A large portion of Americans plan to spend less, or the same, this holiday season compared to last year, according to a survey by Edward Jones.
Thirty-seven percent of those surveyed say they will spend less, while 39 percent say they will spend the same, and only 18 percent say they will spend more. The survey results vary slightly from the predictions of the Edward Jones consumer analyst who predicts a 2.8 percent increase in spending.
“While we expect some sales growth in the retail market this holiday season, those polled expressed a conservative view on holiday spending,” says Brian Yarbrough, consumer discretionary analyst for Edward Jones. “This differs from our retail forecast for the remainder of the year. We anticipate solid numbers from most retailers with luxury players leading the charge.”
The survey, conducted during the government shutdown, provides a perspective into how the political landscape and other short-term events may impact consumer spending behaviors, Edward Jones says.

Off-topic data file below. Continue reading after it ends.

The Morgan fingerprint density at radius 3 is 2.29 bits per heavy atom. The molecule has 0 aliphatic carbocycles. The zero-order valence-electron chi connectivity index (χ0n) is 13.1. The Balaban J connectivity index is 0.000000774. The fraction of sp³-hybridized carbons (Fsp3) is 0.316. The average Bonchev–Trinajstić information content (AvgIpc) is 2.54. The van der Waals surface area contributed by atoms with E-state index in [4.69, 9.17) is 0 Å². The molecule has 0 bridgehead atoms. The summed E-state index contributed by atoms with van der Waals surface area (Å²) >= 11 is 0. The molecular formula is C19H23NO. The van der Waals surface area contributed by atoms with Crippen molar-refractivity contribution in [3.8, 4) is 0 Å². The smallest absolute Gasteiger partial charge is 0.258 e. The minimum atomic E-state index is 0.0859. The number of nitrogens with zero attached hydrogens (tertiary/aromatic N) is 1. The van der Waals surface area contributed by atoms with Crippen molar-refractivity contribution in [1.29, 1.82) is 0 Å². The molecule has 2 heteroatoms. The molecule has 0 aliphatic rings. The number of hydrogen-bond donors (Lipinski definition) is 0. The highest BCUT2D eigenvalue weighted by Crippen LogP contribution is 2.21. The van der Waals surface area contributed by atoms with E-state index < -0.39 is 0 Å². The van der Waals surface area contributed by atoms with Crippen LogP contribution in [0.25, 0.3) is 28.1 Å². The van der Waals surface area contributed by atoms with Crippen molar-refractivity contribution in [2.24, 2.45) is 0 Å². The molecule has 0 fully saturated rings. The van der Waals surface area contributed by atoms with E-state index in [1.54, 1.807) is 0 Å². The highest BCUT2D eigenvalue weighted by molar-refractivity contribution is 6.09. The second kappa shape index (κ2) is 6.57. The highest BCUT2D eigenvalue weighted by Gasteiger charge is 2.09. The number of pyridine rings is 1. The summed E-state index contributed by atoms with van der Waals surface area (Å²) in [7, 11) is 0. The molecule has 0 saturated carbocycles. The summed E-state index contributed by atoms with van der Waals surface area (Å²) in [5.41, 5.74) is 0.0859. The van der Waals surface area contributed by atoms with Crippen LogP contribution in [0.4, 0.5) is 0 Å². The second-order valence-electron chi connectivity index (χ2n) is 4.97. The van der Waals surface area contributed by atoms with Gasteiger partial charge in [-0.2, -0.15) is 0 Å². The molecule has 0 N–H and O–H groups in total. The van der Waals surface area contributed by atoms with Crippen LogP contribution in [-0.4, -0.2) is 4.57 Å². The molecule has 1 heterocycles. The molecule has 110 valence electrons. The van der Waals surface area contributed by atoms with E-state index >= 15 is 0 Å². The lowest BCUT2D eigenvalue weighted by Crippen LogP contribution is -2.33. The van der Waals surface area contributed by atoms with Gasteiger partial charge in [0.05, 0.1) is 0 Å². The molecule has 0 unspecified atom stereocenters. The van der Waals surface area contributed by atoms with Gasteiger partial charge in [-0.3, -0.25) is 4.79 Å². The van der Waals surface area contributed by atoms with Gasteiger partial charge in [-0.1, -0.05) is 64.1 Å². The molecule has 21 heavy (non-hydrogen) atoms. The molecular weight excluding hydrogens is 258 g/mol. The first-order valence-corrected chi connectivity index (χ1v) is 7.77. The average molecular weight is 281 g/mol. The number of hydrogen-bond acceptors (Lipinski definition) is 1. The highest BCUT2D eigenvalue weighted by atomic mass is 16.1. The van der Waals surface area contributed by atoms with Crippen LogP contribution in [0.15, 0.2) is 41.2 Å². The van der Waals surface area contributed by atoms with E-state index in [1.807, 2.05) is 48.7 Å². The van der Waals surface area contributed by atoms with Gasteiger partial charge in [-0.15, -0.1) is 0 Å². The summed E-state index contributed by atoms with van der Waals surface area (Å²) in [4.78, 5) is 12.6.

“Americans have been inundated by negative headlines regarding changes in economic policy, the impact of rising interest rates and disparate political views coming out of Washington," says Yarbrough. "It's clear that these issues have heightened uncertainty and caused individuals to second-guess their saving and spending behaviors.”
Of the 79 percent of Americans planning to buy holiday gifts this year, 24 percent have already started. Twenty-six percent plan to take advantage of Black Friday or Cyber Monday sales, while 32 percent say they will wait until December.